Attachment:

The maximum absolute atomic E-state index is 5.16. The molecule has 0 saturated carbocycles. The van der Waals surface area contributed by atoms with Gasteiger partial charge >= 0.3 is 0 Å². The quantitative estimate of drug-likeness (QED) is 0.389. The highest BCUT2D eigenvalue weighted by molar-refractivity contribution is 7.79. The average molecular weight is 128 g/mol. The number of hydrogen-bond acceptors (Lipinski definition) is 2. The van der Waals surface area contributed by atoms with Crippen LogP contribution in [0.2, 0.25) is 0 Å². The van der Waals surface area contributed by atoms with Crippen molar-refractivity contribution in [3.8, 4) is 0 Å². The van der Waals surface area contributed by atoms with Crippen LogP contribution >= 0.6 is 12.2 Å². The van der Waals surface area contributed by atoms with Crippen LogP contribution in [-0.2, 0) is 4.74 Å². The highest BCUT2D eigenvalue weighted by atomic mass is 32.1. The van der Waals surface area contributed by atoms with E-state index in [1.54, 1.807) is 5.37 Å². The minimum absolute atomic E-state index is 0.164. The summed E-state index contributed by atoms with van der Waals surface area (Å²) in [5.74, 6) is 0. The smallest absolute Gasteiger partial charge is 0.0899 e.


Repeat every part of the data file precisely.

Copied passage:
The maximum absolute atomic E-state index is 5.16. The molecule has 0 saturated carbocycles. The van der Waals surface area contributed by atoms with Gasteiger partial charge >= 0.3 is 0 Å². The quantitative estimate of drug-likeness (QED) is 0.389. The highest BCUT2D eigenvalue weighted by molar-refractivity contribution is 7.79. The average molecular weight is 128 g/mol. The number of hydrogen-bond acceptors (Lipinski definition) is 2. The van der Waals surface area contributed by atoms with Crippen LogP contribution in [0.2, 0.25) is 0 Å². The van der Waals surface area contributed by atoms with Crippen molar-refractivity contribution in [3.8, 4) is 0 Å². The van der Waals surface area contributed by atoms with Crippen LogP contribution >= 0.6 is 12.2 Å². The van der Waals surface area contributed by atoms with Crippen LogP contribution in [-0.2, 0) is 4.74 Å². The highest BCUT2D eigenvalue weighted by atomic mass is 32.1. The van der Waals surface area contributed by atoms with E-state index in [1.54, 1.807) is 5.37 Å². The minimum absolute atomic E-state index is 0.164. The summed E-state index contributed by atoms with van der Waals surface area (Å²) in [5.74, 6) is 0. The smallest absolute Gasteiger partial charge is 0.0899 e.